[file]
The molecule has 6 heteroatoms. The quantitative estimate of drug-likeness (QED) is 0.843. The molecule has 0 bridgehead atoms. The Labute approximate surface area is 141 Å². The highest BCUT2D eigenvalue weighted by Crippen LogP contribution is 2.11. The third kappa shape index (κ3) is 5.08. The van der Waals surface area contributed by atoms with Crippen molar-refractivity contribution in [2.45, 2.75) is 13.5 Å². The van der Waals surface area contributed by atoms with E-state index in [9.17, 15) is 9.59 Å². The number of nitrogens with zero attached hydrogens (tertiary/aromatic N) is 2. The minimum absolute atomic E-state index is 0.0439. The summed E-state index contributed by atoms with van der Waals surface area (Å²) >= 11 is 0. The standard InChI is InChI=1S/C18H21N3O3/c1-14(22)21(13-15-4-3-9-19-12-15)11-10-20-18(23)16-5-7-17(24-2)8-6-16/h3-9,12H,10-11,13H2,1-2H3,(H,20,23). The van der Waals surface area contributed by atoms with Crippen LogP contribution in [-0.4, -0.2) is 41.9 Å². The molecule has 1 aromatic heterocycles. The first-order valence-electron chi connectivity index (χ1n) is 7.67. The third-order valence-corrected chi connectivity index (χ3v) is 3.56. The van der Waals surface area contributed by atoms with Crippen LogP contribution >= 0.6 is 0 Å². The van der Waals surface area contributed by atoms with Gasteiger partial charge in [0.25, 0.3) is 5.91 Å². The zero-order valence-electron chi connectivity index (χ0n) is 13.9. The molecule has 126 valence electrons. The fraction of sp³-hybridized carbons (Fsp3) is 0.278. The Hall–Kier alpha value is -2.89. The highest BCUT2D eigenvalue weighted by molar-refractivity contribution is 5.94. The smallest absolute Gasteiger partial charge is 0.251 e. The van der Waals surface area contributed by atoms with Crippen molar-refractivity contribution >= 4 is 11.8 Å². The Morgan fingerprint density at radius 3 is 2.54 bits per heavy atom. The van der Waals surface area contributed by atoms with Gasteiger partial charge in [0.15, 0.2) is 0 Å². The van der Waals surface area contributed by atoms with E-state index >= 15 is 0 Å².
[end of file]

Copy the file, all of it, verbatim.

The molecule has 6 heteroatoms. The quantitative estimate of drug-likeness (QED) is 0.843. The molecule has 0 bridgehead atoms. The Labute approximate surface area is 141 Å². The highest BCUT2D eigenvalue weighted by Crippen LogP contribution is 2.11. The third kappa shape index (κ3) is 5.08. The van der Waals surface area contributed by atoms with Crippen molar-refractivity contribution in [2.45, 2.75) is 13.5 Å². The van der Waals surface area contributed by atoms with E-state index in [9.17, 15) is 9.59 Å². The number of nitrogens with zero attached hydrogens (tertiary/aromatic N) is 2. The minimum absolute atomic E-state index is 0.0439. The summed E-state index contributed by atoms with van der Waals surface area (Å²) >= 11 is 0. The standard InChI is InChI=1S/C18H21N3O3/c1-14(22)21(13-15-4-3-9-19-12-15)11-10-20-18(23)16-5-7-17(24-2)8-6-16/h3-9,12H,10-11,13H2,1-2H3,(H,20,23). The van der Waals surface area contributed by atoms with Crippen LogP contribution in [-0.4, -0.2) is 41.9 Å². The molecule has 1 aromatic heterocycles. The first-order valence-electron chi connectivity index (χ1n) is 7.67. The third-order valence-corrected chi connectivity index (χ3v) is 3.56. The van der Waals surface area contributed by atoms with Crippen LogP contribution >= 0.6 is 0 Å². The van der Waals surface area contributed by atoms with Gasteiger partial charge in [0.25, 0.3) is 5.91 Å². The zero-order valence-electron chi connectivity index (χ0n) is 13.9. The molecule has 126 valence electrons. The fraction of sp³-hybridized carbons (Fsp3) is 0.278. The Hall–Kier alpha value is -2.89. The highest BCUT2D eigenvalue weighted by molar-refractivity contribution is 5.94. The smallest absolute Gasteiger partial charge is 0.251 e. The van der Waals surface area contributed by atoms with Crippen molar-refractivity contribution >= 4 is 11.8 Å². The Morgan fingerprint density at radius 3 is 2.54 bits per heavy atom. The van der Waals surface area contributed by atoms with Gasteiger partial charge in [0.15, 0.2) is 0 Å². The van der Waals surface area contributed by atoms with E-state index >= 15 is 0 Å².